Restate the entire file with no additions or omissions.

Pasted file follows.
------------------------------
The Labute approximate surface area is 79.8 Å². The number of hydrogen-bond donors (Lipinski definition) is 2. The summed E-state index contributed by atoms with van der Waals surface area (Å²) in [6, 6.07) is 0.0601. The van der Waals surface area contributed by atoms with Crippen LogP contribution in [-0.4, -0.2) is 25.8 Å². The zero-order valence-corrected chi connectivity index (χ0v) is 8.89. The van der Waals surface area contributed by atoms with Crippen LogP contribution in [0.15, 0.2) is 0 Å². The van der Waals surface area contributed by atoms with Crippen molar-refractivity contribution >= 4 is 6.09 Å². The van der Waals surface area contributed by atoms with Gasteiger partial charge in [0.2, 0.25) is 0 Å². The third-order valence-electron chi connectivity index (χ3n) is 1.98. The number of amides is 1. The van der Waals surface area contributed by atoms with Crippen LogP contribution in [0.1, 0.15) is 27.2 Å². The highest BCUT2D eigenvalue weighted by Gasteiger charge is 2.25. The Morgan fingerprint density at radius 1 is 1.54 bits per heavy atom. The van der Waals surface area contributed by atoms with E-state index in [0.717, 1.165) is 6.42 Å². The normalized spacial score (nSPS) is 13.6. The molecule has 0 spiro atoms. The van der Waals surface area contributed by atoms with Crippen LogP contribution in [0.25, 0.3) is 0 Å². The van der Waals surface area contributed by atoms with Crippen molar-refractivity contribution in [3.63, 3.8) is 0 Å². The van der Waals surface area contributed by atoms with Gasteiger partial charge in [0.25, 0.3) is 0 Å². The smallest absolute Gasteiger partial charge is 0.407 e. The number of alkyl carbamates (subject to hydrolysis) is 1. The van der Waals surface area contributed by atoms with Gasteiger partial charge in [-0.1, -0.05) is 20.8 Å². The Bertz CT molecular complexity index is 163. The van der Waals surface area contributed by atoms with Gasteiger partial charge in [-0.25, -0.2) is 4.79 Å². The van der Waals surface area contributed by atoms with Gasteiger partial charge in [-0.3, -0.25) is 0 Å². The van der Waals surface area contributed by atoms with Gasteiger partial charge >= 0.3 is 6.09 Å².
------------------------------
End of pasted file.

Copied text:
The Labute approximate surface area is 79.8 Å². The number of hydrogen-bond donors (Lipinski definition) is 2. The summed E-state index contributed by atoms with van der Waals surface area (Å²) in [6, 6.07) is 0.0601. The van der Waals surface area contributed by atoms with Crippen LogP contribution in [-0.4, -0.2) is 25.8 Å². The zero-order valence-corrected chi connectivity index (χ0v) is 8.89. The van der Waals surface area contributed by atoms with Crippen LogP contribution in [0.15, 0.2) is 0 Å². The van der Waals surface area contributed by atoms with Crippen molar-refractivity contribution >= 4 is 6.09 Å². The van der Waals surface area contributed by atoms with Gasteiger partial charge in [0.2, 0.25) is 0 Å². The third-order valence-electron chi connectivity index (χ3n) is 1.98. The number of amides is 1. The van der Waals surface area contributed by atoms with Crippen LogP contribution in [0.1, 0.15) is 27.2 Å². The highest BCUT2D eigenvalue weighted by Gasteiger charge is 2.25. The Morgan fingerprint density at radius 1 is 1.54 bits per heavy atom. The van der Waals surface area contributed by atoms with E-state index in [0.717, 1.165) is 6.42 Å². The normalized spacial score (nSPS) is 13.6. The molecule has 0 spiro atoms. The van der Waals surface area contributed by atoms with Crippen LogP contribution in [0.25, 0.3) is 0 Å². The van der Waals surface area contributed by atoms with Crippen molar-refractivity contribution in [3.63, 3.8) is 0 Å². The van der Waals surface area contributed by atoms with Gasteiger partial charge in [0.25, 0.3) is 0 Å². The smallest absolute Gasteiger partial charge is 0.407 e. The number of alkyl carbamates (subject to hydrolysis) is 1. The van der Waals surface area contributed by atoms with Gasteiger partial charge in [-0.1, -0.05) is 20.8 Å². The Bertz CT molecular complexity index is 163. The van der Waals surface area contributed by atoms with Gasteiger partial charge in [-0.25, -0.2) is 4.79 Å². The van der Waals surface area contributed by atoms with Gasteiger partial charge in [-0.3, -0.25) is 0 Å². The van der Waals surface area contributed by atoms with Gasteiger partial charge >= 0.3 is 6.09 Å².